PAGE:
If you were to fly a camera-laden drone several hundred feet above Pani Herath’s house in south Miami, Florida, it would become clear his rooftop is an oddity compared with virtually all of his neighbors. Despite living in a part of the world that bakes in the sun throughout the year, just a few thousand people across Florida, such as Herath, have installed solar panels.
“Unfortunately, not many people know about solar. That’s why nobody around here has solar at all,” said Herath. He has become an object of curiosity in his tidy neighborhood, where watering the manicured lawn and scooping debris from the pool is of greater concern.
“I was telling my friend next door about it and he was wondering why I would want to go solar,” said Herath, who has had solar-heated water for the past six years and is now looking to lower his electric bills with more panels. “I wish that everybody would know about it.”
Despite its Sunshine state moniker, Florida is barely harnessing its bountiful rays for energy. The Solar Energy Industries Association ranks the state third in the US for rooftop solar potential but just 12th in terms of installed capacity. Despite some growth in commercial solar, the number of Florida households getting solar panels is not projected to squeak past 100 a year until 2021, a paltry rate for a state with more than 20 million residents.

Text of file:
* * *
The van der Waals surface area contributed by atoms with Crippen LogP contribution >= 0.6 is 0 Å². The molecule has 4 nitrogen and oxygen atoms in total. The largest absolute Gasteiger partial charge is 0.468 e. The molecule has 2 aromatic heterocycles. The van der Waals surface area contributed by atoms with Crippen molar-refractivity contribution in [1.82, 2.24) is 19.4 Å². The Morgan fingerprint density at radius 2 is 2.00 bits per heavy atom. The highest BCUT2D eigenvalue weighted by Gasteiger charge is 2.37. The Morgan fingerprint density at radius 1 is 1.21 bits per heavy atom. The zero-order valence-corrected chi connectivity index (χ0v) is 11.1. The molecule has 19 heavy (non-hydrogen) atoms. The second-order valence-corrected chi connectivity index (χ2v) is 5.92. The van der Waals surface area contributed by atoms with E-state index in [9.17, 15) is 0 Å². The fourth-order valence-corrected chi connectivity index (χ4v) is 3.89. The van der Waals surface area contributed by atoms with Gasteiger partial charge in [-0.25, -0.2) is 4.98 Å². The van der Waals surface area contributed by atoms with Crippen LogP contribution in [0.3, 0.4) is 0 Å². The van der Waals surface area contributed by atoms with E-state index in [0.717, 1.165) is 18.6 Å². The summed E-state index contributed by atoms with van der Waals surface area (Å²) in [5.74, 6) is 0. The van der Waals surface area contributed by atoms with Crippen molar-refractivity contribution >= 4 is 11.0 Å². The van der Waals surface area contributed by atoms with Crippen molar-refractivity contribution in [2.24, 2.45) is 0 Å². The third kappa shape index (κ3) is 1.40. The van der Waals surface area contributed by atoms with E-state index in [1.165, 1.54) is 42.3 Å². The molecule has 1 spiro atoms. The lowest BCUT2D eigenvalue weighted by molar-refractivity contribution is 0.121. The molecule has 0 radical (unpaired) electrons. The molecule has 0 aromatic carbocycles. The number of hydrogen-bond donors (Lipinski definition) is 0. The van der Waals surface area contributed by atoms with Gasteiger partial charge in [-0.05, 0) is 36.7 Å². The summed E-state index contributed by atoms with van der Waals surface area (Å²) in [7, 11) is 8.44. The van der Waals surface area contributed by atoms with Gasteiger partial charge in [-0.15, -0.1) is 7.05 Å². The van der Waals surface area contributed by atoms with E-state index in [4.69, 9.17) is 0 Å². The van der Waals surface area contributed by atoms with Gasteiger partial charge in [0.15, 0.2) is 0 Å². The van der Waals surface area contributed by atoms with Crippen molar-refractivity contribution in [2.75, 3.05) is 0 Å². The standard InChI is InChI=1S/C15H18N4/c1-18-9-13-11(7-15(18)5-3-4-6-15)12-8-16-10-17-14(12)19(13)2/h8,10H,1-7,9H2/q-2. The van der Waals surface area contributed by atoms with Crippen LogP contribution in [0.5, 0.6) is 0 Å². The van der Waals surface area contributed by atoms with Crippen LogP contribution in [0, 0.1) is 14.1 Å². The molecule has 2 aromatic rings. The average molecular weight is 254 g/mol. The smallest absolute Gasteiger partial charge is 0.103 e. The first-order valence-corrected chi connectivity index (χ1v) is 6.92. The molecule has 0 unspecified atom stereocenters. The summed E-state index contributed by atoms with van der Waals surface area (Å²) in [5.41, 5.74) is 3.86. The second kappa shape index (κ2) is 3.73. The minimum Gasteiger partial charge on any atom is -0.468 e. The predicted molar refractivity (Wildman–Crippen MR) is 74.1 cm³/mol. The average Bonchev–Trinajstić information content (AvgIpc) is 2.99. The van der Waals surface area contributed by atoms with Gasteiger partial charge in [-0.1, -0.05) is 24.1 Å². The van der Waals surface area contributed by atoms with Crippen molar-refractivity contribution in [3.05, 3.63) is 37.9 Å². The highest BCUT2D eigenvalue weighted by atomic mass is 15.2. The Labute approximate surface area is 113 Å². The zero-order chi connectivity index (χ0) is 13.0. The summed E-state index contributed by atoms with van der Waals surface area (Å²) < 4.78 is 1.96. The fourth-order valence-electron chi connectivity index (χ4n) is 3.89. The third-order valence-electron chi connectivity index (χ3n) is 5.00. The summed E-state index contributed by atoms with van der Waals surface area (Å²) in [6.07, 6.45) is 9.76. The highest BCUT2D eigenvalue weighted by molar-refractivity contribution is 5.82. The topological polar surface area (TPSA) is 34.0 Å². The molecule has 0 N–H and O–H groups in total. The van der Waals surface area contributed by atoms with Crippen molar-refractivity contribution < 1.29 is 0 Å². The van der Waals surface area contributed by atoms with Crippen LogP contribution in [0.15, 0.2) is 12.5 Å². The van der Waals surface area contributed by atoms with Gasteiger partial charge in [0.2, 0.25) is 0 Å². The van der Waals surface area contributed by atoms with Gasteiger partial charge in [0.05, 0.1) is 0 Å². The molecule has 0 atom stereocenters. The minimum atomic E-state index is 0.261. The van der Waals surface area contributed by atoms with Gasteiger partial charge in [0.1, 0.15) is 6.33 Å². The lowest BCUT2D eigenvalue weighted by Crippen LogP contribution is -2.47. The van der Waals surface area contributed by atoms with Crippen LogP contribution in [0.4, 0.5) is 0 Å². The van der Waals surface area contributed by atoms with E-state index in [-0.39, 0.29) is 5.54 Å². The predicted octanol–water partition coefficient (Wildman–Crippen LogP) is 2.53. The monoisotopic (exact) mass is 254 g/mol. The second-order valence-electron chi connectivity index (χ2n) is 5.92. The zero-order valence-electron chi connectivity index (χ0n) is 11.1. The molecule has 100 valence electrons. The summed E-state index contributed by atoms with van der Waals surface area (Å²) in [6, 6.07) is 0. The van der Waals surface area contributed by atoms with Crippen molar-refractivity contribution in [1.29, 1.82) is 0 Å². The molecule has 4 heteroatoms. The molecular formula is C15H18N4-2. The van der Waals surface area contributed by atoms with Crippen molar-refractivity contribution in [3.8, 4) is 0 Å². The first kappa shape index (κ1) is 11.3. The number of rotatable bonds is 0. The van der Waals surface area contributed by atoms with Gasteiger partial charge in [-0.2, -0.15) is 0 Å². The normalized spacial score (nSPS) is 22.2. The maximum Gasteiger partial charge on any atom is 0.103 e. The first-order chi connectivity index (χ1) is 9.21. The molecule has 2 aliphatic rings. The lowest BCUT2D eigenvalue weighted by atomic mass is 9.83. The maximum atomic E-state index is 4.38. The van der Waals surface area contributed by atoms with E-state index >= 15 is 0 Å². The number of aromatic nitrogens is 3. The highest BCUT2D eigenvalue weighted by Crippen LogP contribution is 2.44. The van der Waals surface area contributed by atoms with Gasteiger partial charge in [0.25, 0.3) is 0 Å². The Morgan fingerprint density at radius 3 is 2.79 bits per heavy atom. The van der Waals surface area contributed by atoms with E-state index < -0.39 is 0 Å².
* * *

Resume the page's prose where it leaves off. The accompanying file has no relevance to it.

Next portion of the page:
The gloom of renewable energy and climate advocates in Florida is exacerbated by envy at the solar boom occurring in the north-east states and out west in California. “You see states with snow and far more cloud than Florida and they have more solar than us,” said Alissa Schafer, communications and policy manager at the Southern Alliance for Clean Energy. “That can be a bit frustrating. These other states are kicking our butt, to put it bluntly.”